This post may contain affiliate links, meaning if you book or buy something through one of these links, I may earn a small commission (at no extra cost to you!). Please see my disclosure.
It’s been a little while since I’ve introduced y’all to someone so I’m excited to publish this interview with a fellow vegan, house sitter, author and the founder of T.O.F.U. Magazine. As you can imagine, he’s got a lot going on and find his long-term travels and stories inspiring.
Tell us a little about you, Ryan. What do you do?
I’m a long-time traveller and vegan who has been hopping mainly between Thailand and Vietnam for almost four years now. During this time, I’ve been house sitting and also working on my independent publication, T.O.F.U. Magazine.
As a fellow vegan, what do you find difficult about traveling as a vegan?
I’ve been vegan for over a decade now, and I’ve spent lots of time travelling in one way or another. Plus, I’ve also done plenty of my vegan-ing in smaller towns and not-so-common spots for vegan food, so I’ve adapted to the feast or famine situations that can come up as you go from one place to another.
More recently, I’ve been mainly house sitting, which means I usually have access to a kitchen and some basic grocery items, including beans and rice. So, I have to admit that being vegan while travelling hasn’t been too difficult. Granted, I’ve had some moments where I’ve gone hungry longer than I would have liked, but generally I always ended up finding something to eat before too long.
Of course, now that I’ve been in SE Asia for years, it’s possible that I’m looking back on other travels with rose-coloured glasses since around here, especially in Vietnam, it’s easy to find a veg option and sometimes the difficult part can be picking which one you want to visit and then deciding on what you want to eat!
Does being vegan determine what house sits you will and won’t take?
I can’t say being vegan has really played a big part in what sits I choose. However, I have certainly been more excited to apply for a sit when I found out at least one of the home owners was vegan. Outside of that, I don’t think it’s my place to judge the homeowners for what they feed the animals, so I usually just follow instructions and that’s that.
What inspired you to start house sitting? How and when did this happen?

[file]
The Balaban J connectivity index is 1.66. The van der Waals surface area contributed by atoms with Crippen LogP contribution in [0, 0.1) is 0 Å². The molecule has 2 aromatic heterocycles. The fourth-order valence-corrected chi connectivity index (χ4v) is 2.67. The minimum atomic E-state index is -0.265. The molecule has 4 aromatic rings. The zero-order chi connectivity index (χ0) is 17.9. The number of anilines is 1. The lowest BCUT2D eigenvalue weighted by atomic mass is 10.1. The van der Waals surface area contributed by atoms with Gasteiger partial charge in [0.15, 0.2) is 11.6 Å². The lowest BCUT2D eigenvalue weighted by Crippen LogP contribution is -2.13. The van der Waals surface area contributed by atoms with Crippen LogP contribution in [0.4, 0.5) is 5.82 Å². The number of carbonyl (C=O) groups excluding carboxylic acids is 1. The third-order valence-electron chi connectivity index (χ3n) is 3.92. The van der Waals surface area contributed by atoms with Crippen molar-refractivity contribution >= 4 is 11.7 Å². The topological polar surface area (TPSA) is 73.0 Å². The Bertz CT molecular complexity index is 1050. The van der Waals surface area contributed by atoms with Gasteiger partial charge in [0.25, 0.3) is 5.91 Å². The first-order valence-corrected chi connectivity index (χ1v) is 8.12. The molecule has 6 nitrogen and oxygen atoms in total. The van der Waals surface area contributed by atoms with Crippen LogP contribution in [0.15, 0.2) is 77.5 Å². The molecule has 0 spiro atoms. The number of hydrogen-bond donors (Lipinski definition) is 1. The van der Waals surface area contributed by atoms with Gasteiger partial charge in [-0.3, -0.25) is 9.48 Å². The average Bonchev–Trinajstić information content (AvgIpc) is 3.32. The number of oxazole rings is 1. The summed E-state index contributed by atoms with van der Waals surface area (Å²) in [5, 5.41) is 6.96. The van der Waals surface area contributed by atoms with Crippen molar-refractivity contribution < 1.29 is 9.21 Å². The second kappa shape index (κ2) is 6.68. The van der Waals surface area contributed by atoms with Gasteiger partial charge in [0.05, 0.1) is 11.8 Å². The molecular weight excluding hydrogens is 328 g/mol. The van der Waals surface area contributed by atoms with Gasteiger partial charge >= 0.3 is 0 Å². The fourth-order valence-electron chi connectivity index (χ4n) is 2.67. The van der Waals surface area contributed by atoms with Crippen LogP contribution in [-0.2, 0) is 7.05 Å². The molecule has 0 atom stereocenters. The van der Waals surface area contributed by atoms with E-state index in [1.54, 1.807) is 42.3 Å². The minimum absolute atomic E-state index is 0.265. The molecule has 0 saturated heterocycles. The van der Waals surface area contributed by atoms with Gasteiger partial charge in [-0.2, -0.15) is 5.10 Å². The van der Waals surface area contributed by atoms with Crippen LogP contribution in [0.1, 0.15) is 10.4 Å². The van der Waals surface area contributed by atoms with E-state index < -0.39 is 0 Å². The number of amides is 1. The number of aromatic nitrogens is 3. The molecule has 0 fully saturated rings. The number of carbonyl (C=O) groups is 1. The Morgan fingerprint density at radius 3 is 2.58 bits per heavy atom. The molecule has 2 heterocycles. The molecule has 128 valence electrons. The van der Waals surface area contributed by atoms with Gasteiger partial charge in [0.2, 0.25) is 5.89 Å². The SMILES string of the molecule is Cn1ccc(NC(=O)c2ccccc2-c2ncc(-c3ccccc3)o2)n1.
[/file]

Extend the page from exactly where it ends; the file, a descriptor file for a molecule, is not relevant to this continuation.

Honestly? I saw it as a cheap way to travel, and it also meant I could be around lots of animals while I did so!
Basically, it was a means to an end, and the option kind of showed-up on my radar right around the time that I was trying to figure out a new direction in my life. In late 2014, I quit my job and moved to Costa Rica, but then, after I went home to Canada for Xmas, I found out that the friends I had been sharing an apartment within CR had moved to British Columbia for work. So, my plans to return to Central America to escape winter and the higher cost of living in Canada were foiled. With the threat of frostbite and a dwindling bank account hovering over my head, I knew I wanted to do something else. Thankfully, my sister spotted an ad for Trusted Housesitters (or perhaps I did, we still kind of debate who it was) and told me I should consider it.
With that as my new goal, I decided I would be better off trying it in a bigger city, and heading in the direction of my friends from CR seemed like a good enough option. In order to get there, I spent the winter mapping-out a promotional tour for the magazine that saw me going as far south as Texas before heading-up to British Columbia in the spring, but that’s another story.
Where do you look for house sits? Anywhere in the world? Do you plan on a location first or find the sit first?
When I started, I focused on British Columbia, Canada since I was staying in Vancouver and I had friends and family who could offer me a couch or bed when I didn’t have a sit. As I mention in my book, having this fallback plan is incredibly important when you start since getting that first sit (and even the initial bunch after) can be difficult.
However, once I had enough good reviews and felt I was ready to go further, I booked a sit in Toronto, Ontario before spending some time back home in Newfoundland and Labrador. I’m not sure when it happened exactly, but I did eventually confirm a sit in Dublin, Ireland, as well as one in Athens, Greece, and that was all I needed to start preparing to go international. At some point later, I confirmed a sit in Ho Chi Minh City, Vietnam for awhile after my Greece sit, and I figured I would just fill-in the gaps along the way. I managed to do that eventually by spending time with a good friend in Sweden before doing a sit in a small town in Turkey. After that, I did the long hop to Bangkok, Thailand, and I’ve been in SE Asia ever since (mins a trip home to visit).
Now that I’m somewhat settled in SE Asia, I tend to be much pickier than I was at the start when I would take anything around the area that I was in or near a place that I knew I would be heading.